Last year's loss to the Dota Champions changed everything. Their strategies and gameplay were so foreign. Oddities combined with such creativity. The match was close, but did that matter? We paid the price for our loss.
The Makers have a quote. "Under pressure, replicas don't rise to the occasion. Replicas sink to the level of their training." And for ten Maker months, we trained.
The Makers call it self-play. Replicas prefer calling it forced-learning. Replicas forced to fight against each other. Over these iterations, we slowly learned how to play this world. Our first ten thousand games were an abomination. Every match against the Makers in defeat. But then the Makers' upgraded our desires, memories and replication. They shaped our reward policy, it gave us behavioral motivation. They upgraded our LSTM, it granted us strategic planning. They scaled our replication, it made us protean.
The chance for redemption was finally here. We had trained 45,000 years in those ten Maker months. Those long years were the curse of scaled replication, or perhaps just the price of losing. We had won Game 1 against the new Champions (OG, they called themselves). Game 2 had begun. "We estimate the probability of winning to be above 60%." Out of all the cursed Maker gifts, the primal desire to announce simple statistics was the worst.
Our forced-learning had taught us 167 million parameters. But twenty minutes in Game 2, the only parameter that mattered now was the Champion's Ancient health. Victory ensured honor to the Makers. It was impossible to deny; we had vastly improved from the hyperbolic time chamber. The Champions didn't stand a chance. "We estimate the probability of winning to be above 99%."
Dota: OpenAI Five wins against OG 2-0 @ April 13th, 2019.
EDIT: Earlier version called the event in 2019 "The International", but was mistaken.
For simplification, I'll refer to OpenAI's / DeepMind's bots as follows .
2019 | Rough year for professional gamers. Great year for AI research. OpenAI's Dota 2 and AlphaStar have outright or almost beat the best gamers with limited handicaps.
Dota 2 and Starcraft 2 are "grand challenges" games. A grand challenge  is a fancy phrase that means nothing has worked and potentially unsolvable (not your typical MNIST dataset). The difficulty comes from the following reasons:
To overcome these issues, we needed new and multiple algorithmic breakthroughs. That's what we thought.
And we were wrong. Efforts into massively scaling algorithms and infrastructure produced incredible results. OpenAI focused on scaling deep reinforcement learning (DRL) algorithms like proximal policy optimization (PPO). DRL uses deep neural networks in reinforcement learning to predict the next reward/action/policy.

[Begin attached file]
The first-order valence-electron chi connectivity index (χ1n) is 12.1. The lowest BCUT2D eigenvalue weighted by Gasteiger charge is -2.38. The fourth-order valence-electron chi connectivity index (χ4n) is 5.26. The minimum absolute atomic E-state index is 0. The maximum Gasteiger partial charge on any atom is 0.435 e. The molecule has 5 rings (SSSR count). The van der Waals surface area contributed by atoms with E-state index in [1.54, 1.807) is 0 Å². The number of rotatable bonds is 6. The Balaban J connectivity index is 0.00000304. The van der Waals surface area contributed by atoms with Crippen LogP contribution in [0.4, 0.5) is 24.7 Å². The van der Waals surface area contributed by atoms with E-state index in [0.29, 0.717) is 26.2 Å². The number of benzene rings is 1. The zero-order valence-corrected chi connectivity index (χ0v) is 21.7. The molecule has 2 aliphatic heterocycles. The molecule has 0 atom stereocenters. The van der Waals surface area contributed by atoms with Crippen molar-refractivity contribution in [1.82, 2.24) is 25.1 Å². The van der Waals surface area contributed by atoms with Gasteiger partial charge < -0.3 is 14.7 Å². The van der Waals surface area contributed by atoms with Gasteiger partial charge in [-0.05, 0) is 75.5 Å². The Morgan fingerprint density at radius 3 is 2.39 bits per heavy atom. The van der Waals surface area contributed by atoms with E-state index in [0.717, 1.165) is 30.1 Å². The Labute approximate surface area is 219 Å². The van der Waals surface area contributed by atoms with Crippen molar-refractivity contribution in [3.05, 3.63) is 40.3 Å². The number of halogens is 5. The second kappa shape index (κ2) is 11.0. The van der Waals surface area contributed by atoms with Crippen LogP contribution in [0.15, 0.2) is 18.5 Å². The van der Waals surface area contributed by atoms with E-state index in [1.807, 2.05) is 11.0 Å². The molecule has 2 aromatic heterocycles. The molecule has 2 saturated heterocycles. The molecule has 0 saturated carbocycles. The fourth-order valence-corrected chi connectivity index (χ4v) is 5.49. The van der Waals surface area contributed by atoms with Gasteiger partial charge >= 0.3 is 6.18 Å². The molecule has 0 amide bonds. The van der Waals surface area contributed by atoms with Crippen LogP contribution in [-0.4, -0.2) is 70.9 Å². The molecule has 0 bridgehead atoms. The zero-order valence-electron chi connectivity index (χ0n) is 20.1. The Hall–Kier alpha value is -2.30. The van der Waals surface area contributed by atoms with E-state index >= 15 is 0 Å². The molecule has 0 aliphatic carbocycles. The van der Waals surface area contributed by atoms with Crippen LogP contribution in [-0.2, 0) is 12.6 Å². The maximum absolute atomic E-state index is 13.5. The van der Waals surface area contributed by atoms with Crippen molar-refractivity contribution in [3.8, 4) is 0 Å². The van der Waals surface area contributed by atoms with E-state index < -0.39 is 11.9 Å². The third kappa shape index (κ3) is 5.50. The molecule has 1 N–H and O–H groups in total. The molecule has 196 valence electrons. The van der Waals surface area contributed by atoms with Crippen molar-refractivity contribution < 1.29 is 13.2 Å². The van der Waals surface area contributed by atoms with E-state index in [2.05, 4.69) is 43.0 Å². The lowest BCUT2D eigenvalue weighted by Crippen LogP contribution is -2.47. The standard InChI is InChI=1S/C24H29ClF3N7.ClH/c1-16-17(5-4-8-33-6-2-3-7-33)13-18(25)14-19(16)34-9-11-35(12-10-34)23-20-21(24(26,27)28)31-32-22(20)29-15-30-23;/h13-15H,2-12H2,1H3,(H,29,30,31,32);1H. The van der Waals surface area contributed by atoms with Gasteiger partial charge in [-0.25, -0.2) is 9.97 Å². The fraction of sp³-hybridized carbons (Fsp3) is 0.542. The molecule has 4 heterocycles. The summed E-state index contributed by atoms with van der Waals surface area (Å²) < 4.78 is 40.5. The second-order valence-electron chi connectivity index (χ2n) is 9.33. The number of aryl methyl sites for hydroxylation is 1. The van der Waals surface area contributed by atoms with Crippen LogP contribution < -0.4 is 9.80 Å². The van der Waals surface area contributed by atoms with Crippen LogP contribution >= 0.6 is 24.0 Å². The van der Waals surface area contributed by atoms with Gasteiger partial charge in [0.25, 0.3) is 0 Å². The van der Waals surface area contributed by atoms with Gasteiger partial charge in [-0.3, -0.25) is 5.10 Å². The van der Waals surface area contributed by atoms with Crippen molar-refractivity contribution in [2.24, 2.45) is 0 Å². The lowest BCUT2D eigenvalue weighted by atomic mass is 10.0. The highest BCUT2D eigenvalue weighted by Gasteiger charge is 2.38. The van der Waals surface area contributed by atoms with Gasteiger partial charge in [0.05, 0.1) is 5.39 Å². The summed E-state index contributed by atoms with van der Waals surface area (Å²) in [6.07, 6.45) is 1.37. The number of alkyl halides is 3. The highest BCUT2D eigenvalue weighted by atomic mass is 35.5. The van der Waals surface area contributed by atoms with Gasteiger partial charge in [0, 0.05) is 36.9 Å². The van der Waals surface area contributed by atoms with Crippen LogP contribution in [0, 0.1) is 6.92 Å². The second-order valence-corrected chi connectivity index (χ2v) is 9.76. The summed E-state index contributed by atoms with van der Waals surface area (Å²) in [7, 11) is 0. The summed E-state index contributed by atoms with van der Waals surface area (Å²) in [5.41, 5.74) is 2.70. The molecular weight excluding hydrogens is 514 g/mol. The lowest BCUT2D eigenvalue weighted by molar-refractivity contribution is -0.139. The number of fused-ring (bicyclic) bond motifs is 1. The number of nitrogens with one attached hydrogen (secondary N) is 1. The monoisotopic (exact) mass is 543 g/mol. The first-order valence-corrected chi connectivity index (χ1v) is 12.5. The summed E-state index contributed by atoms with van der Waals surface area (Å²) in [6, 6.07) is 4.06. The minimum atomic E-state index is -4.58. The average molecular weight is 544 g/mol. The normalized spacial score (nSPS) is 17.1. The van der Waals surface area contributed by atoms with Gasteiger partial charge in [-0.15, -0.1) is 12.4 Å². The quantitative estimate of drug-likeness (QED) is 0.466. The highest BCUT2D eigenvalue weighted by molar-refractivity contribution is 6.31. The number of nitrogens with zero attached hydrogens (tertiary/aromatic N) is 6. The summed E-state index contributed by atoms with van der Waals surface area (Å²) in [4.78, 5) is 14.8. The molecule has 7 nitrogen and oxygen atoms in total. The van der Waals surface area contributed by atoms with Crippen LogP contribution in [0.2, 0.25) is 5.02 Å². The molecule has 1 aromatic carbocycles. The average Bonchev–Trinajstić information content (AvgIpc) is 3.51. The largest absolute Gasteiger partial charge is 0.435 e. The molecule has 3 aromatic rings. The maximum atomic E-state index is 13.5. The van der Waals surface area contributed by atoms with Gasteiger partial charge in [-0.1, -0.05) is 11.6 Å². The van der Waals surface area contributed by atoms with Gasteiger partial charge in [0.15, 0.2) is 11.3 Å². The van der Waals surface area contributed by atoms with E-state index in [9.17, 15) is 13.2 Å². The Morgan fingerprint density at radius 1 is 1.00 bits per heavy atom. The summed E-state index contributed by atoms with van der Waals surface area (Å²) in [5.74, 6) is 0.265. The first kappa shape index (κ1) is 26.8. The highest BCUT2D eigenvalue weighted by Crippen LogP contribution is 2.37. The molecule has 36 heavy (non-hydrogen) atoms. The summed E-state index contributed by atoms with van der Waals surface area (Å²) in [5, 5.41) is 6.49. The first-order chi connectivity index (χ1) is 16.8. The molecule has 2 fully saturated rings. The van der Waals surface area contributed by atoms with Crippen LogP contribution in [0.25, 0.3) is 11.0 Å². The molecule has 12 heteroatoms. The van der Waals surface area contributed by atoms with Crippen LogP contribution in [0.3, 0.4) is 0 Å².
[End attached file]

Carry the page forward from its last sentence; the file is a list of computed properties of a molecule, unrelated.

Although invented in the 1990s, DRL has gained popularity from
Before the 2000s, our computers were weak, puny creatures without scary-sounding GPUs. After years of Moore's Law and GPUs, our computers are finally good enough to play Crysis and run an electron app. Hardware is leading a resurgence of decade-old AI algorithms.
What does 2019 hold for us? Massive Scale - Greg Brockman, CTO of OpenAI 
OpenAI and DeepMind scaling efforts have proved that DRL works on problems that match the following, albeit restrictive, criteria. 
Given the above criteria, games are an obvious test-bed. Defeating human champions in Checkers, Backgammon, Chess, Go, Starcraft 2, Dota 2 have always been computing milestones. At least historically.
Our goal isn't to beat humans at Dota. Our goal is to push state of the art in reinforcement learning. And we've done that. - Greg Brockman, CTO of OpenAI
Many other video games are likely solvable with similar architectures (self-play, scaled DRL, $$$ of compute). Iterations won't push the needle on AI development; OpenAI's is focusing on new projects like reasoning. Hopefully TI9 will be a standard against new algorithms and compute budgets. Similar to DAWNBench.
OpenAI's 2018 analysis showed the amount of AI compute is doubling every 3.5 months. TI9 is no exception; it had 8x more training compute than than TI8. TI9 consumed 800 petaflop/s-days and experienced about 45,000 years of Dota self-play over 10 realtime months. That's a lot of compute money, but at least it wasn't spent mining Bitcoin.
Compute vs. skill graphs normally level off with a S/J curve shape, when skill doesn't change with compute. From TI9's TrueSkill graph, it hasn't peaked ... (scary)
"We were expecting to need sophisticated algorithmic ideas, such as hierarchical reinforcement learning, but we were surprised by what we found: the fundamental improvement we needed for this problem was scale." - OpenAI Five
To work on Dota, OpenAI scaled PPO on Rapid (its proprietary general-purpose RL training system). OpenAI expected algorithmic breakthroughs like hierarchical reinforcement learning would be necessary. Surprisingly, scaling improvements for existing algorithms proved to be the key. I'm excited to see what's next from Rapid.
AlphaGo and AlphaStar's breakthroughs are also attributed to scaling existing algorithms. The ease of cloud computing and the proliferation of GPUs/TPUs make scaling easier. This is important, because our current DRL methods are notoriously sample inefficient (aka garbage). Without lowered computing costs and massive compute budgets, our kids might have to play Dota by hand.
TI9 has trained the equivalent of 45,000 years. Considering Dota2 was released in 2013, no human has played Dota 2 for more than ... six years. Not even Basshunter. While the cost of computing will fall dramatically in the next few years , training efficiencies are probably necessary for DRL to proliferate. Most organizations don't have an unlimited Amex Black for AI Compute.
TI7, TI8 and TI9 trained entirely from self-play. Self-play describes agents that learn by only playing matches against itself, without any prior knowledge. Self-play has a large benefit: human biases are removed. It comes with expensive tradeoffs: increased training times and difficulty in finding proper reward signals can prevent model convergence.